By word of mouth and by placing advertisements in Texas newspapers, they recruited eight healthy test subjects willing to feel terribly sad.
This is harder than it sounds.
If the recruits merely entertained sad thoughts, that would be thinking, not feeling, and these two processes are rooted in far different areas of the brain.
"We used an autobiographical or episodic memory, well-rehearsed, and made them sad," says Mayberg. "So we would be looking at the state of feeling bad."
The test subjects wrote their memories down in a script. One woman wrote of caring for a close friend dying of AIDS. Another described the death of a dog. On paper, the memories didn't seem so terrible. But the scientists were devastated by the live performances as they watched the test subjects sink into misery. "To be able to share with a stranger a very, very personal memory, and to actually allow yourself to emote in front of someone you don't know, it's amazing," says Mayberg.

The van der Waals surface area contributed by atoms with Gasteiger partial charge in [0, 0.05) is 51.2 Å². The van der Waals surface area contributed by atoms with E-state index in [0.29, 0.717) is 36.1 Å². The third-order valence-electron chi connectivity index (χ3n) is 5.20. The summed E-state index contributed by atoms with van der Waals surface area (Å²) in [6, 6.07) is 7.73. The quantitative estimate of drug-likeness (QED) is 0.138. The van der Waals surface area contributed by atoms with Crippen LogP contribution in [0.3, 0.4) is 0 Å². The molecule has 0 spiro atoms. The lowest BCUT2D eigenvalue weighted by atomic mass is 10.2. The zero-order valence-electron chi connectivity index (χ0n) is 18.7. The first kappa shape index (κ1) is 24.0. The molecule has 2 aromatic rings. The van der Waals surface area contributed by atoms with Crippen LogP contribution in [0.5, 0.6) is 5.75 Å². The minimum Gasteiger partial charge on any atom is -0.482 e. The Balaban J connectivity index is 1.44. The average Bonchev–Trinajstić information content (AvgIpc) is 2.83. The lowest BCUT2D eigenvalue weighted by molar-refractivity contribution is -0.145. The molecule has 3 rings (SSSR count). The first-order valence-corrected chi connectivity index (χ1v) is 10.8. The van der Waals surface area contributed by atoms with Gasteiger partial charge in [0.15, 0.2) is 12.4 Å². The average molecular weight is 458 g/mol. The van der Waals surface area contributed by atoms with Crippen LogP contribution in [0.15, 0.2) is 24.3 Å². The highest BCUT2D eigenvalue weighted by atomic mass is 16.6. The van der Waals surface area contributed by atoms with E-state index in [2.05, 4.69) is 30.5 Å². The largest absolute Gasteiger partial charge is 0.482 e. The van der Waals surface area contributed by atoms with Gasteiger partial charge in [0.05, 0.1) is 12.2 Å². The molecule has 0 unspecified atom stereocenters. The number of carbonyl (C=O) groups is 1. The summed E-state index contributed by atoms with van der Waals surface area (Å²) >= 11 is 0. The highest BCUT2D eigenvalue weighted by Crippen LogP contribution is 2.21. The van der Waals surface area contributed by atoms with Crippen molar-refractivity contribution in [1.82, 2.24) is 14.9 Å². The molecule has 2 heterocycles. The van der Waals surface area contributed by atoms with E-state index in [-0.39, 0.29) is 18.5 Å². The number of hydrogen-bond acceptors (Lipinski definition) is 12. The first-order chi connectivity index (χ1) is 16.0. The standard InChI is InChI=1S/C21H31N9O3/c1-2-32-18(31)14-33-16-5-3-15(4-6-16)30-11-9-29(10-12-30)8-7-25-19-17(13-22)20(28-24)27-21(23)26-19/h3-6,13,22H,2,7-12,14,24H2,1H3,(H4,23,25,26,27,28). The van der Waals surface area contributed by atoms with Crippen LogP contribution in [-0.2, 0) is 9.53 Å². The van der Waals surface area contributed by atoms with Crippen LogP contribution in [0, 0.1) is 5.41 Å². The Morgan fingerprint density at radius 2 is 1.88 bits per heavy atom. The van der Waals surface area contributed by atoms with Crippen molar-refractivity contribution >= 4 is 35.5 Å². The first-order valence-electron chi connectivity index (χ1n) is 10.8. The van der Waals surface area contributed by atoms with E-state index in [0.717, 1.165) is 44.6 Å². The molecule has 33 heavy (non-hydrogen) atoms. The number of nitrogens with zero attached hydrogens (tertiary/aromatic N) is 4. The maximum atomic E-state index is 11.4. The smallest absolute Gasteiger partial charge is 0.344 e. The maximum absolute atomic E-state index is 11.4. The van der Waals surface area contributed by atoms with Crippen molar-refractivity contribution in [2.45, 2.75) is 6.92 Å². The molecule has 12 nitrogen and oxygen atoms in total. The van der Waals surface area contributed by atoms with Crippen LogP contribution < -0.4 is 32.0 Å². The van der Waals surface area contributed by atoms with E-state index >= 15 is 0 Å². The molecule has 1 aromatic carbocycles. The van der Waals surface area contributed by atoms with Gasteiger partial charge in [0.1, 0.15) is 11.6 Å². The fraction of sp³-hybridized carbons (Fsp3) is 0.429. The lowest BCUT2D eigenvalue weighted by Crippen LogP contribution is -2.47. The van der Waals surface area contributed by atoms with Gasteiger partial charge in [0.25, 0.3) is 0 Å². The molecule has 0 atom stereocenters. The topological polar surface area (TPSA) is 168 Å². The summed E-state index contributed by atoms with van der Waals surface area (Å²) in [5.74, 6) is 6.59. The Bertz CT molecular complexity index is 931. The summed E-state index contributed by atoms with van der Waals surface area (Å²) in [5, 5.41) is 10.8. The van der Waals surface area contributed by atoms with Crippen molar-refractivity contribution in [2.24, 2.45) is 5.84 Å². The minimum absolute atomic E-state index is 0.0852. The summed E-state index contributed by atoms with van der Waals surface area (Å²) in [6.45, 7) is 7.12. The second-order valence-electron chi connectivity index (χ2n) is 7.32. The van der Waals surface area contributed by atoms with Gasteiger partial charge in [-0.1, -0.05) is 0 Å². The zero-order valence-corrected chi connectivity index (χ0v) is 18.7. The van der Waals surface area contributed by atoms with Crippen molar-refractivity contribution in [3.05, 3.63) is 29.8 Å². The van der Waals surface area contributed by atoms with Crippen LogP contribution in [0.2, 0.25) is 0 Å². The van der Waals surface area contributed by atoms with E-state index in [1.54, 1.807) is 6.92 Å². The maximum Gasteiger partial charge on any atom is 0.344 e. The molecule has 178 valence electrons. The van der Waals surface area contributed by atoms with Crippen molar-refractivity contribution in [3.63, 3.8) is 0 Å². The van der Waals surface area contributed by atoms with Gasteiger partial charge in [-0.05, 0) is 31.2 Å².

(Actually, stage actors do it all the time. Members of the so-called "method" school of acting use personal memories to evoke emotion onstage. "Feel, don't think" is a method actor's credo, and what gave Marlon Brando's Stanley Kowalski such wrenching despair as he cried "Stellaaaa!" in the movie A Streetcar Named Desire.)
As the test subjects grew sadder, Mayberg and her colleagues took images of the activity in their brains.
As expected, blood flowed to the limbic region of the brain, which is linked to depression.
But something unexpected happened, too. Portions of the brain's right hemisphere, linked to thought and attention, were turned off during the sadness.
"When we stopped to think about it, we said, 'We're idiots'," says Mayberg.
"Because in fact, what would make you think that in a normal person you could separate mood from attention?"